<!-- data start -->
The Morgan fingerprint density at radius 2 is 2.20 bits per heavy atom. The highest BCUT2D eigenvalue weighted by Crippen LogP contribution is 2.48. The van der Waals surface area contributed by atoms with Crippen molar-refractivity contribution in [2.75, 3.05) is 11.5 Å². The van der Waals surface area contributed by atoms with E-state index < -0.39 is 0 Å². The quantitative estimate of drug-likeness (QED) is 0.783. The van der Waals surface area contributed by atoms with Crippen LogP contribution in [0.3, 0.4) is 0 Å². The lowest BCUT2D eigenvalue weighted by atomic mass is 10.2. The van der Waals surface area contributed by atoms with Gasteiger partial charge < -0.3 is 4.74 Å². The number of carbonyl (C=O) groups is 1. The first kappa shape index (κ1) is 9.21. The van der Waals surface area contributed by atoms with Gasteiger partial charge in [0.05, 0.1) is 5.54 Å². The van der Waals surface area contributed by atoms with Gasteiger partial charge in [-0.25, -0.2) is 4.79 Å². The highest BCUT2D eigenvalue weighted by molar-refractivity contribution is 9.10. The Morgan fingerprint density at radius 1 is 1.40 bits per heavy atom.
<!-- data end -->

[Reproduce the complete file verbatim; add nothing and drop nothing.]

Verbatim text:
The Morgan fingerprint density at radius 2 is 2.20 bits per heavy atom. The highest BCUT2D eigenvalue weighted by Crippen LogP contribution is 2.48. The van der Waals surface area contributed by atoms with Crippen molar-refractivity contribution in [2.75, 3.05) is 11.5 Å². The van der Waals surface area contributed by atoms with E-state index < -0.39 is 0 Å². The quantitative estimate of drug-likeness (QED) is 0.783. The van der Waals surface area contributed by atoms with Crippen LogP contribution in [0.3, 0.4) is 0 Å². The lowest BCUT2D eigenvalue weighted by atomic mass is 10.2. The van der Waals surface area contributed by atoms with Gasteiger partial charge < -0.3 is 4.74 Å². The number of carbonyl (C=O) groups is 1. The first kappa shape index (κ1) is 9.21. The van der Waals surface area contributed by atoms with Gasteiger partial charge in [0.05, 0.1) is 5.54 Å². The van der Waals surface area contributed by atoms with Gasteiger partial charge in [-0.25, -0.2) is 4.79 Å². The highest BCUT2D eigenvalue weighted by molar-refractivity contribution is 9.10. The Morgan fingerprint density at radius 1 is 1.40 bits per heavy atom.